He found a nice quiet spot, fairly close to a creek.  He enjoyed harmonizing with the flowing water.  His ladies built their nests and most of the eggs hatched.  The children’s feathers came in, but they could not yet fly.  When they were so close to taking wing, big black four-leggeds came over and started munching the grass.  Their heavy feet tromped here and there without a thought and some of the young were crushed.  Others were able to scamper around avoiding the footfalls.

Those little ones no longer remember the horror and are now having their own families.  Some experience what their father and I did, but have no idea what to do about it.  What protection do our eggs and little nestlings have?  I do not have the strength to turn those things away.

Our friend, the Killdeer, always tries that silly broken-wing fit of his; it does nothing but tires him out.  The eggs are still smashed.  The Meadowlarks, Horned Larks, Grasshopper Sparrows…  they have similar stories.

Today, I decided to come back to this less than perfect place.  The area cut down was not so large even though it seemed huge this spring.  I overheard them talking about it.  They are trying to replace what has been lost.  It is not as easy as they thought and will attempt a little fire later on to see if this won’t help.  Those trees, yes, they are a little larger, but there are no more.  In fact, I noticed one of the two-leggeds cutting down some stray trees.

I should come back next year and not think too much about what might have been.”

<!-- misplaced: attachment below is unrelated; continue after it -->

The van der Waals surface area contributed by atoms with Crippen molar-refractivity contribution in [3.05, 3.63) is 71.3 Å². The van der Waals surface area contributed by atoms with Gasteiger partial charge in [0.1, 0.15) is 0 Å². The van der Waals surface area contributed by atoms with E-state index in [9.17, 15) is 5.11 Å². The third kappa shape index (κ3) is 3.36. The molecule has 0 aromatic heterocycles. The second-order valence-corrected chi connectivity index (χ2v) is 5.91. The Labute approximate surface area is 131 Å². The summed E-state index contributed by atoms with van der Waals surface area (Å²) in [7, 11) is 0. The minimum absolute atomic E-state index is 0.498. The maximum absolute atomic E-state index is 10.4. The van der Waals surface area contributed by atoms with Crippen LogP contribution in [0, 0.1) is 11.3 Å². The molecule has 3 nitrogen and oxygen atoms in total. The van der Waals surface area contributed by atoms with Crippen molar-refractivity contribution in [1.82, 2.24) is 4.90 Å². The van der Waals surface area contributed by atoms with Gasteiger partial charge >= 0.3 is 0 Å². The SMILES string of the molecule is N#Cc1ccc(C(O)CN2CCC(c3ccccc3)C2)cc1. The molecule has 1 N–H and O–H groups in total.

The End.

I wrote this because it is possible not many know the cost for the birds and other wildlife just to get beef on our tables.  People eat the beef… the cattle eat this grass.    Hay is best gathered during nesting season so the farmer’s get the most nutrients for their herds.   I prefer grass-fed beef (link goes to where we got our latest batch) from cattle allowed to roam rather than the cows from feedlots that are fed who knows what.  There are no easy answers.  I wish there were.

I focused on the beef industry today, but energy in the form of wind farms also cause loss to birds and wildlife. 

Just some stuff for you to think about when you pick up that package of ground beef, or are convinced to buy a product because they boast of using wind power.   I cannot think of any energy we use that does not come with an environmental price.  Oil, wood, coal, natural gas, solarThe amount “needed” is continually rising.  Can these things be harvested in such a way to lessen the harmful impacts? 

God created the resources; He knew man would discover how to use them.   Yet He created beauty and wonderment in the form of plants and animals.  I cannot see that He would want us to destroy them in the use of the resources.

Categories: bird facts, Creation, dangers to birds, ponder, sadness | 1 Comment

Favorite Search of the Week

1 John 2:
1. My little children, these things write I unto you, that ye sin not. And if any man sin, we have an advocate with the Father, Jesus Christ the righteous: